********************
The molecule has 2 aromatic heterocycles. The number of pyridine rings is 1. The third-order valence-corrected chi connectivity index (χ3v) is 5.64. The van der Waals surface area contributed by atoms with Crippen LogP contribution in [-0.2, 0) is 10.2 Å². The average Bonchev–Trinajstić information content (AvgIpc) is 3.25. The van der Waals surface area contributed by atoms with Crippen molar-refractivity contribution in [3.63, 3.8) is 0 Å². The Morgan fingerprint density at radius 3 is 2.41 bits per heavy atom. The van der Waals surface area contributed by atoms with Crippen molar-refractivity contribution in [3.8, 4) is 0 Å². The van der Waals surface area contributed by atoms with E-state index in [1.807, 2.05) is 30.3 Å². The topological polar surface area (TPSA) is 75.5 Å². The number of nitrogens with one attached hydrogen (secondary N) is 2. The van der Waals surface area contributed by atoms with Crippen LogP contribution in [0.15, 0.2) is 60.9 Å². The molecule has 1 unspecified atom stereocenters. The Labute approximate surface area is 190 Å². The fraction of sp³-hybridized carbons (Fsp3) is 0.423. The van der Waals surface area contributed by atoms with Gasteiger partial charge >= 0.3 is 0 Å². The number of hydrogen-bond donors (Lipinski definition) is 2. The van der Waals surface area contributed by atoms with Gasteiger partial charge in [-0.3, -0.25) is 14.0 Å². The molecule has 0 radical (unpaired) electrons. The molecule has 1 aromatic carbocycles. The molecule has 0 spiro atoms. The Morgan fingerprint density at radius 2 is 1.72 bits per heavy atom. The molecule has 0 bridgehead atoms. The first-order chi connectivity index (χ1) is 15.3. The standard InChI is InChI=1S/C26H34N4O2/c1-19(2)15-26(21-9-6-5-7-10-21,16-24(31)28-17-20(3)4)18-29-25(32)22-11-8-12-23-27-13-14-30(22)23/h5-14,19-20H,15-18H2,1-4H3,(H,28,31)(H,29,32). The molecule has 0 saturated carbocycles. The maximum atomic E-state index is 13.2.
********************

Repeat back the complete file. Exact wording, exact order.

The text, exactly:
The molecule has 2 aromatic heterocycles. The number of pyridine rings is 1. The third-order valence-corrected chi connectivity index (χ3v) is 5.64. The van der Waals surface area contributed by atoms with Crippen LogP contribution in [-0.2, 0) is 10.2 Å². The average Bonchev–Trinajstić information content (AvgIpc) is 3.25. The van der Waals surface area contributed by atoms with Crippen molar-refractivity contribution in [3.63, 3.8) is 0 Å². The Morgan fingerprint density at radius 3 is 2.41 bits per heavy atom. The van der Waals surface area contributed by atoms with Crippen molar-refractivity contribution in [3.8, 4) is 0 Å². The van der Waals surface area contributed by atoms with E-state index in [1.807, 2.05) is 30.3 Å². The topological polar surface area (TPSA) is 75.5 Å². The number of nitrogens with one attached hydrogen (secondary N) is 2. The van der Waals surface area contributed by atoms with Crippen LogP contribution in [0.15, 0.2) is 60.9 Å². The molecule has 1 unspecified atom stereocenters. The Labute approximate surface area is 190 Å². The fraction of sp³-hybridized carbons (Fsp3) is 0.423. The van der Waals surface area contributed by atoms with Gasteiger partial charge >= 0.3 is 0 Å². The number of hydrogen-bond donors (Lipinski definition) is 2. The van der Waals surface area contributed by atoms with Gasteiger partial charge in [-0.3, -0.25) is 14.0 Å². The molecule has 0 radical (unpaired) electrons. The molecule has 1 aromatic carbocycles. The molecule has 0 spiro atoms. The Morgan fingerprint density at radius 2 is 1.72 bits per heavy atom. The molecule has 0 bridgehead atoms. The first-order chi connectivity index (χ1) is 15.3. The standard InChI is InChI=1S/C26H34N4O2/c1-19(2)15-26(21-9-6-5-7-10-21,16-24(31)28-17-20(3)4)18-29-25(32)22-11-8-12-23-27-13-14-30(22)23/h5-14,19-20H,15-18H2,1-4H3,(H,28,31)(H,29,32). The molecule has 0 saturated carbocycles. The maximum atomic E-state index is 13.2.